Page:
It is an interesting fact that when Hahnemann began to discover the three miasms, he first discovered Psora and later Sycosis and Syphilis. Freud also described three circles in his primary topography to explain the functioning of the psychic system: the unconscious, preconscious and unconscious. The second topography divides the psyche into the three agencies of the Id, the Ego, and the Superego.
Neither Freud nor Hahnemann merely accepted the wisdom of their intellectual ancestors, but became discoverers of virgin soil themselves.
It is essential in homeopathy to respect the speech of our patient, recording the exact words with which they express their feelings. This relates to the language of the materia medica. In psychoanalysis, the unconscious is considered to be structured like a language, based on the function of the signifier and signified, in signifying chains.
The homeopath considers the strange, rare and peculiar symptoms of the patient, as these express the profound suffering of the patient. Psychoanalysis shows the profound nucleus of suffering through accessing the unconscious by means of failed acts, slips, dreams, jokes.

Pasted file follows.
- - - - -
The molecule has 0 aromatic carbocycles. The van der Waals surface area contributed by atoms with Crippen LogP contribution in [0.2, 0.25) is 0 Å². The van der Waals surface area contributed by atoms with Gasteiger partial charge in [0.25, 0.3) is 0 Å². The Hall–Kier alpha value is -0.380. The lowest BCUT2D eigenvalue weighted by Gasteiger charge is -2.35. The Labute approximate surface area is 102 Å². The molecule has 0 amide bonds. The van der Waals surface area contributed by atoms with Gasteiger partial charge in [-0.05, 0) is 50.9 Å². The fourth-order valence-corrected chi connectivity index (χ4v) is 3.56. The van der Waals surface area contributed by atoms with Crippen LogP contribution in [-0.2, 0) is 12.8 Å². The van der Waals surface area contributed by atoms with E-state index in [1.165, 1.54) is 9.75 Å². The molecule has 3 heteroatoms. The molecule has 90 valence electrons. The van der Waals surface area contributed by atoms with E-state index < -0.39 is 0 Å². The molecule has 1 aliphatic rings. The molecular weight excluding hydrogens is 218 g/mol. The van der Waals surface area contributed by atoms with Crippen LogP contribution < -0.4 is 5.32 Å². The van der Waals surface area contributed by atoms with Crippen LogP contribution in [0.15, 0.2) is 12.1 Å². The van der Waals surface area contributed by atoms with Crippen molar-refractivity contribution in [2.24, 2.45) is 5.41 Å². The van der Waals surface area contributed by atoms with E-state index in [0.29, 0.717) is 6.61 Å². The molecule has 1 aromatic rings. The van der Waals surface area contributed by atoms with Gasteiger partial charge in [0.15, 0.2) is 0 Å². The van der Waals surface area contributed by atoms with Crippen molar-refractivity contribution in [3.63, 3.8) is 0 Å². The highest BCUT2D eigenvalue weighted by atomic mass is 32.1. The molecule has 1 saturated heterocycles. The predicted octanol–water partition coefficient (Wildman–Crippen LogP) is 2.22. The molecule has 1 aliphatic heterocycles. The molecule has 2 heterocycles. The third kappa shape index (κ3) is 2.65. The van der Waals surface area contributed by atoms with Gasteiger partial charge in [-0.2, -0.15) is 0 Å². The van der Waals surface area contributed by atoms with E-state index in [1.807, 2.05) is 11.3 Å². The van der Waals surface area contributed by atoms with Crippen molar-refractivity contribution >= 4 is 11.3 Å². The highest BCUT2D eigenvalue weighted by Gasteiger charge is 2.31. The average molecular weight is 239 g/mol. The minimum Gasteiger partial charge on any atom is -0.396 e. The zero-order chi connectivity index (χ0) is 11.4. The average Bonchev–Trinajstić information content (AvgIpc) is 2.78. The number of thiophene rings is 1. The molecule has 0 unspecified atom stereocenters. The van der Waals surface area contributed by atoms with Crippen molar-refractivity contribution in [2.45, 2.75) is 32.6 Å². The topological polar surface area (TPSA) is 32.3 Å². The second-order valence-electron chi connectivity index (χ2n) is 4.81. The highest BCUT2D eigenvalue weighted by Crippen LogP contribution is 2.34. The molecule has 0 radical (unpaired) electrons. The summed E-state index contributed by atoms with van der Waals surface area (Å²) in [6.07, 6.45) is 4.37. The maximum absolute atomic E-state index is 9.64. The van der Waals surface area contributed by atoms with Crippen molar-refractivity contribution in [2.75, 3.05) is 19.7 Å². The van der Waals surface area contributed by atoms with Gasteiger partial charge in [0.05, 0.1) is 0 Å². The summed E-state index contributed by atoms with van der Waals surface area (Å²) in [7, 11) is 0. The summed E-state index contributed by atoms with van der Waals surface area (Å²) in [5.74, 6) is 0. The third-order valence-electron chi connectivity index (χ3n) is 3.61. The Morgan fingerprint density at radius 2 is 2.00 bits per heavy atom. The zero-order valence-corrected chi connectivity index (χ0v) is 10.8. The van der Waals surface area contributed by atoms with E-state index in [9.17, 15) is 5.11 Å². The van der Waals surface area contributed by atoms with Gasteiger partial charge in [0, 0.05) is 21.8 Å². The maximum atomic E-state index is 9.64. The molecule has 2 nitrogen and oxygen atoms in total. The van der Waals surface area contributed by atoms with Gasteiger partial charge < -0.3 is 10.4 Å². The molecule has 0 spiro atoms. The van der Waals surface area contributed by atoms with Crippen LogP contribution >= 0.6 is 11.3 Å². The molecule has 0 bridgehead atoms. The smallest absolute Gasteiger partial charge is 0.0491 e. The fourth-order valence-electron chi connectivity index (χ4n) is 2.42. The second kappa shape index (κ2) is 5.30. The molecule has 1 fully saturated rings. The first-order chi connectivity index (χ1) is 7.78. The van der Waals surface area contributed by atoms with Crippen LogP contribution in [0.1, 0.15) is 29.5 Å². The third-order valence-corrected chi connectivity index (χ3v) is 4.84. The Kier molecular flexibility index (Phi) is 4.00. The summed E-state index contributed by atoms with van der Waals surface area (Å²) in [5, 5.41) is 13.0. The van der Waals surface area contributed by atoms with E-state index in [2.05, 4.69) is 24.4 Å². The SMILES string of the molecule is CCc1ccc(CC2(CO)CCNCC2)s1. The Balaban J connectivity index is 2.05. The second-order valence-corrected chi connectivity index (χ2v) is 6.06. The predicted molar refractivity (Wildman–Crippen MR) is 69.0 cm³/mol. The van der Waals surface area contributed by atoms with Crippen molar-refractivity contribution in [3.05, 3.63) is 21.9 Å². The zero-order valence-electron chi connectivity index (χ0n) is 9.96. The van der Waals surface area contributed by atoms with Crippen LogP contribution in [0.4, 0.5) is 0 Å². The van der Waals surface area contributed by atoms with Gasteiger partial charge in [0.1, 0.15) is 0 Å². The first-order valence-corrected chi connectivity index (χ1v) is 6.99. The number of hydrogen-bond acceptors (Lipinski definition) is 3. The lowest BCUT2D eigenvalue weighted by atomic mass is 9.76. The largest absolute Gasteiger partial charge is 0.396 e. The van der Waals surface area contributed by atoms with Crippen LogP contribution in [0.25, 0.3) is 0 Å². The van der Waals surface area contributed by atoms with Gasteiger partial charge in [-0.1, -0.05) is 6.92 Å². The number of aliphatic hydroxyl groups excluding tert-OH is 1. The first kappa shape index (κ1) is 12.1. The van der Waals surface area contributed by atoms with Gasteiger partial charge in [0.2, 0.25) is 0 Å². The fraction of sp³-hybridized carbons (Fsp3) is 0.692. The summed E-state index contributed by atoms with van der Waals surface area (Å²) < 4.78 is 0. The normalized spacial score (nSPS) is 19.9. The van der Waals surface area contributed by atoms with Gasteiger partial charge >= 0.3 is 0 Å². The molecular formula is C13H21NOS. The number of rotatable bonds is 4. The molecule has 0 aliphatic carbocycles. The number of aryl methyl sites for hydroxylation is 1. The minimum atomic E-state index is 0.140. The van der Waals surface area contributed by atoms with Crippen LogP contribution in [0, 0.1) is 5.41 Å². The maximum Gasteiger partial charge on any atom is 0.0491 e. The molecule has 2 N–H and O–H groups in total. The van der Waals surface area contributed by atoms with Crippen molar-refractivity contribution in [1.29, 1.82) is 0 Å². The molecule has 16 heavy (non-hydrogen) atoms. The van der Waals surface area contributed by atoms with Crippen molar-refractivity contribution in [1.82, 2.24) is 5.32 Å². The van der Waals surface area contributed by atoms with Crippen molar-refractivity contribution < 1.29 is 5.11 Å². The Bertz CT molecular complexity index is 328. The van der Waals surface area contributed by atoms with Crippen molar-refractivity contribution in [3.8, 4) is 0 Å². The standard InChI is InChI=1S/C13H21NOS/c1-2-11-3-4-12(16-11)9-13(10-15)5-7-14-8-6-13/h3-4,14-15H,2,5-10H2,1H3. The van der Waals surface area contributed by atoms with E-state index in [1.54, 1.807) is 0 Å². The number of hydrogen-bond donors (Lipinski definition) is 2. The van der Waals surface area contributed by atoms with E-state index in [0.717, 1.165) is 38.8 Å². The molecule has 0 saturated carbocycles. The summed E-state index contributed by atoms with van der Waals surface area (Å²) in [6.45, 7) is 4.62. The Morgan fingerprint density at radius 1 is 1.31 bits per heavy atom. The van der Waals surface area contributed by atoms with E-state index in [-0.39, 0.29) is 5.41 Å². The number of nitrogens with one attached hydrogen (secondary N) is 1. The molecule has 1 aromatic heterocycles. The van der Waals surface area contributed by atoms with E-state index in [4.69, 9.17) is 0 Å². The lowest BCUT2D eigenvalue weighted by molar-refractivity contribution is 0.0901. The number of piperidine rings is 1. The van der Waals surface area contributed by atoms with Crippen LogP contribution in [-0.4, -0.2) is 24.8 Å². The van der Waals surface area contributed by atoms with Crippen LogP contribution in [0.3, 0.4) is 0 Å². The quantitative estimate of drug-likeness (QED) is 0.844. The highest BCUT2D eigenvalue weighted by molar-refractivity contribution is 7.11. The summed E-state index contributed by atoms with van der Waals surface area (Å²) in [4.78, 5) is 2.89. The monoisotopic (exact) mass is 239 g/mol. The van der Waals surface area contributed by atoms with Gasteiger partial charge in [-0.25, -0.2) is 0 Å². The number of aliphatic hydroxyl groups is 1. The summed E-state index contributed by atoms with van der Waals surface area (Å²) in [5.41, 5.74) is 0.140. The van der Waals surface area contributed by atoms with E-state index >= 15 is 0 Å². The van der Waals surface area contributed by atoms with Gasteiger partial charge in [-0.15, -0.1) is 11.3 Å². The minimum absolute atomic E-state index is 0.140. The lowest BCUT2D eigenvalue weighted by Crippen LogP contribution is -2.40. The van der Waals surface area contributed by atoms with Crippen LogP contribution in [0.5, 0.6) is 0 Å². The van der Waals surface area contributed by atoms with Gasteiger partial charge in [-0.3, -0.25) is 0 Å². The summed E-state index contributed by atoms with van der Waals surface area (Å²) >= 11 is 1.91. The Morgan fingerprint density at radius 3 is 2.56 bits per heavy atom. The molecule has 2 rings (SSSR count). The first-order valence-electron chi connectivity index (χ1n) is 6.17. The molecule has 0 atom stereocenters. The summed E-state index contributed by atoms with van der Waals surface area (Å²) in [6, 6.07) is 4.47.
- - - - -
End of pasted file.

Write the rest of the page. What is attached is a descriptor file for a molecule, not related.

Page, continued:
Though finding access in different ways, these two methods converge in the pathogenic nucleus from two different angles, to produce what Kohut called a “transformed inwardness”. Both methods each may arrive at the same place.
When I close my eyes in this moment and imagine a dialogue between Freud and Hahnemann, smoking, and drinking a cup of coffee, Sigmund is asking Samuel: “Could you recommend something for the rigidity of my pupil?”
Samuel replies: Maybe Phosphorus would help you.
And Samuel asking Sigmund: What do you think the rigidity comes from? Which strange relationship does it have with your past ? What happened with our disciples ? We both have permanently made constructions and changes during our work.
Why have our successors not been able to add artifice to our writings?
As you all shall see, when I convey something, I shall use the poet’s voice, and today I propose that you all use it as well.
 Comment of the translator: This refers to an article in which Sergio described a homeopathic analysis of the constitutional remedy of Marilyn Monroe (Mind, desires to be naked).